In the mid-1990's, I found an old yellowed newspaper page on the fringes
of an otherwise undistinguished garage sale in Spokane, Washington --
it was from the American Examiner, and was published in 1912.
It had two large pictures of a lady named Ida Rubinstein (sometimes
spelled Rubenstein), an elaborately costumed theatrical personality
from Paris' Belle Epoch, a couple of spot illustrations of her,
and a very strange story/interview by someone named Alan Dale, who seemed
to have anything but an open mind about his subject. I
am happy to contribute this material for all Rubinstein scholars to
view on the World Wide Web:
Over the years I found some biographies about her, and a few scattershot
blurbs in reference books about Dance and dancers, so I am able to illustrate
the outlines of her whole career at last. I'm
not really concerned about her private life, although it has some significance
in her case. There seem to be documented love affairs with just one
man and one woman -- but her social circle included other women who
lived life famously on their own terms -- a fact which has inspired
a number of other writers to tell her story. My choice is to concentrate
on her many artistic achievements.
Ida Rubinstein was remarkable in her ambition, and the quality of her
collaborators. I am also leaving criticism to others.
of Salome by Toni Bentley
(2002 New Haven: Yale University Press)
Dancing in the Vortex; The Story of Ida Rubinstein by Vicki
(2000 Harwood Academic Publishers)
Ida Rubinstein, A Theatrical Life
by Michael de Cossart
(1987 Liverpool University Press)
to author and dancer Toni Bentley for her kind words about
Ida's illustrated chronology:
The website is simply wonderful! Really quite lovely and
thrilling to click through. Thanks for doing it and thank
you for sending me the link.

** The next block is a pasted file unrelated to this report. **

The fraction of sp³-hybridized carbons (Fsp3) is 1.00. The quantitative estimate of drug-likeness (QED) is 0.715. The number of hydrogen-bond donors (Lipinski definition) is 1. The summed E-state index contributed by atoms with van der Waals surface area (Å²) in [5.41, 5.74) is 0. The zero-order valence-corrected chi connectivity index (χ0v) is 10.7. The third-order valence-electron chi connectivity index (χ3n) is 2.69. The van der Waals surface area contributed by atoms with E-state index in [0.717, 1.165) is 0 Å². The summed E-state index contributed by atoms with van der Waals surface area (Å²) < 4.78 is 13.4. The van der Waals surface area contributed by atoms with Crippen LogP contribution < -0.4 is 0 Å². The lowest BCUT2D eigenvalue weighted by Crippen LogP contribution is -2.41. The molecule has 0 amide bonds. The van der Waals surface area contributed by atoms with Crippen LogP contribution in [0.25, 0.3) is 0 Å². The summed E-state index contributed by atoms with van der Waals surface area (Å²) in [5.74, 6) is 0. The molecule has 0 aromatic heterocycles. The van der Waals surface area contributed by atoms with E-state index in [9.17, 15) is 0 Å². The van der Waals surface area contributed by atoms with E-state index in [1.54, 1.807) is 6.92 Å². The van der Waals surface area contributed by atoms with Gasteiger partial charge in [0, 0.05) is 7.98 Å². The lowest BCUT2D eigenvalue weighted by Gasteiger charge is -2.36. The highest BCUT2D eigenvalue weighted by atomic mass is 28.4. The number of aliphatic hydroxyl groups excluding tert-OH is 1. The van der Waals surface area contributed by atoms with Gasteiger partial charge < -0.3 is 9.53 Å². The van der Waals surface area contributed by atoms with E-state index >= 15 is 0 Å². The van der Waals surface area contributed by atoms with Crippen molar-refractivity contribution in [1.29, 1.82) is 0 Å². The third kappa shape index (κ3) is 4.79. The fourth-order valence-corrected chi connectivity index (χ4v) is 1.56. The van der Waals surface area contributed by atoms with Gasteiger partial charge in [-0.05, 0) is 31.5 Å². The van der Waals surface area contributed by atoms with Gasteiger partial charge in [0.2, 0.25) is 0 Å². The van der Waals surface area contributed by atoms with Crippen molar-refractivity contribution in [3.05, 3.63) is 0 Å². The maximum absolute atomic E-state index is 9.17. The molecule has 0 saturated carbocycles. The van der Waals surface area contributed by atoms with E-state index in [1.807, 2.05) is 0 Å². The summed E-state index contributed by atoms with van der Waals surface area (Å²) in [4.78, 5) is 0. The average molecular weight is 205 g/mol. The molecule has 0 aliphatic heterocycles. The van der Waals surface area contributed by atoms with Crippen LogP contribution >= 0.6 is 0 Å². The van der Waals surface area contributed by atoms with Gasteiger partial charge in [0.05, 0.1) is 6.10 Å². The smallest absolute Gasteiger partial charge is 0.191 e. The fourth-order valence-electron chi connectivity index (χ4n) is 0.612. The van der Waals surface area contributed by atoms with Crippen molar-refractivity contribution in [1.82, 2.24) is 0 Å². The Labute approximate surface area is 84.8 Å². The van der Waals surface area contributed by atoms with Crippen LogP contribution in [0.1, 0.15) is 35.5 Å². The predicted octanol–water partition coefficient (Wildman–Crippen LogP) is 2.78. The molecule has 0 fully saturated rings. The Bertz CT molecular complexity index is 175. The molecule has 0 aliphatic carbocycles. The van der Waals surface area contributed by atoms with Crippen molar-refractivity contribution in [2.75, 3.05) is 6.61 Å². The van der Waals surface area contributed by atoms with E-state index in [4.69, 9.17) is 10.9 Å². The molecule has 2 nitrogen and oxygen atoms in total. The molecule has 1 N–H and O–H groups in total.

Read about Toni's books and career at: www.tonibentley.com
followed Ms. Bentley's own footsteps in Paris to Village Voice Bookshop
at 6 Rue Princess.
The kindly staff helped me locate and photograph the sites of Ida's
Places in Paris.
Internet was a great source for more vignettes, and Public Domain
the magic of interlibrary loans I got a copy of Dancing in the
Vortex; The Story of Ida Rubinstein by Vicki Woolf (2000 Harwood
Academic Publishers). Ms. Woolf is an actress like Ms. Rubinstein,
and furnishes some remarkable details of her life and performances.
I also purchased Sisters of Salome by Toni Bentley (2002 New
Haven: Yale University Press). She is a retired ballerina who danced
for George Ballanchine. Her book gives the reader a facinating look
into the culture at the turn of the 20th Century which produced 'exotic'
dancers like Maud Allen, Mata Hari, Sidonie Collette (best known today
as a first-rate French author), and Ida Rubinstein. Ms. Bentley manages
to tell Ida's incredible story in six short chapters, while being
fair and compassionate in describing her artistic efforts.
The most important source book seems to be Ida Rubinstein, A Theatrical
Life by the late Michael de Cossart (1987 Liverpool University
Press). His extensive research into public and private archives in
France and England seemed to lay the foundation for later biographies,
and likely saved the career of this remarkable person from obscurity.
When making short
quotes from these books, I will credit my information -- and will
do the same for any of my sources on the World Wide Web. When referring
to A Theatrical Life, I have chosen to put de Cossart's full
name in italics as Michael de Cossart. I'll do the same with
Sisters of Salome and refer to it as Toni Bentley. References
to Dancing In the Vortex will say Vicki Woolf. These
names are shorter than the titles on average, but I actually wish
to avoid the confusing situation of giving credit to Woolf,
or V. Woolf -- Rubinstein's social circle included members
of the Bloomsbury Group, and Ida Rubinstein might have even met
author Virginia Woolf.